Cerebellar Longterm Depression

delivered. Trace eye-blink conditioning (CS followed by an intervening time delay) is hippocampus-dependent, while delay conditioning (no intervening time delay) is hippocampus-independent, so additional circuits outside the cerebellum clearly can come into play.

Adaptation of the VOR is even more complicated (59). Shake your head back and forth while you are looking at this word. You are amazingly good at keeping your eyes pointed at exactly the right spot as your head goes back and forth. This seems simple, but remember that you are precisely moving both your left and right eyes to exactly counterbalance your head movements. (To get a feel for what it would be like to live without a VOR, hold your finger out at arm's length and stare at your fingertip. Now rotate your entire upper body back and forth—(there is quite a difference!). The VOR detects signals from your vestibular system semicircular canals (that read-out head movement) and allows triggering of the appropriate eye muscle contractions to hold the eye position constant in space. To complicate matters further, this reflex is of necessity subject to adaptation. If your eye movements are not holding the visual field constant for some reason (e.g., damage to your oculomotor system or to the eye muscles themselves, or even a new pair of eyeglasses that change your focal point), the system adapts to the change and modifies the VOR to appropriate for your new state. This depends on complicated signals from the visual cortex that provide information concerning constancy of the visual percept—obviously not a trivial matter.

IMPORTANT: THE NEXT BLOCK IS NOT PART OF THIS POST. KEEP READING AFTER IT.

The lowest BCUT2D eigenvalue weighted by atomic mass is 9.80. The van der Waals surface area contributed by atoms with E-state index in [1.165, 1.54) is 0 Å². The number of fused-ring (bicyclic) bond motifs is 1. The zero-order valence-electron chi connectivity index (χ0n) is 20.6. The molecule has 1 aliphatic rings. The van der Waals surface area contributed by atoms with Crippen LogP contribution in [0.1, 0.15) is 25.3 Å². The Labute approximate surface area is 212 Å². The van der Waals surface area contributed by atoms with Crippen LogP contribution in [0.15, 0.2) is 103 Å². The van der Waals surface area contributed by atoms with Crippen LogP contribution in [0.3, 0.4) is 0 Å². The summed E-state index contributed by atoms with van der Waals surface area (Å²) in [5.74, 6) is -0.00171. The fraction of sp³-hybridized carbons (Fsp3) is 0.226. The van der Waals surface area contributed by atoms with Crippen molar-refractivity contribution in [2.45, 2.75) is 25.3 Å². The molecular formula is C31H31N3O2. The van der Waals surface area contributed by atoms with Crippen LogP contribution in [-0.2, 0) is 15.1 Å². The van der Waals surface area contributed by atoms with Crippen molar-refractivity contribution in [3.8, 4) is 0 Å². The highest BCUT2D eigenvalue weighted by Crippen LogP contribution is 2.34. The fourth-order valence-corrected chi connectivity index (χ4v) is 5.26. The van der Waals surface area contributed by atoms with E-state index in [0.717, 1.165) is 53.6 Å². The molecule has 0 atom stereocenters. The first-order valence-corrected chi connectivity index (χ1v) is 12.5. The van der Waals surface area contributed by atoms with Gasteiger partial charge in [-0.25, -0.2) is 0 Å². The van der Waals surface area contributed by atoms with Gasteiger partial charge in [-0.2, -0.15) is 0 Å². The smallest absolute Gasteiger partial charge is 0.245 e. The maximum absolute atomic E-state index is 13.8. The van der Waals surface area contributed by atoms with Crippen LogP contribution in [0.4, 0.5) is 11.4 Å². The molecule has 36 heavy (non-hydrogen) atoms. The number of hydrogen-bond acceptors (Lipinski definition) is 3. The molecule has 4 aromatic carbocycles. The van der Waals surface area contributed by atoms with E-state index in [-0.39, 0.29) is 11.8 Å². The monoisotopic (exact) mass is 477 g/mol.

Clearly synaptic plasticity at a single type of synapse cannot account for all of the elaborate behavioral changes underlying eye-blink conditioning and adaptation of the VOR. However, a wide variety of evidence from pharmacologic, genetic, lesioning, and physiologic recording studies has indicated an important role in these processes for LTD at parallel fiber-to-Purkinje cell synapses in the cerebellar cortex. This LTD in the cerebellar cortex has been extensively studied, and shortly I will highlight a few of its properties and present a simplified version of how it might participate in eye-blink conditioning.

Parallel fiber LTD in the cerebellum is a persistent, input-specific decrease in the efficacy of synaptic transmission between the parallel fibers and Purkinje cells in the cerebellar cortex (see Panel B). It is induced by low-frequency co-activation of climbing fibers and parallel fiber inputs to Purkinje neurons. Climbing fibers are highly potent inputs onto Purkinje neurons—a single climbing fiber matches to only one Purkinje neuron, and its activation is sufficient to trigger an action potential in its specific

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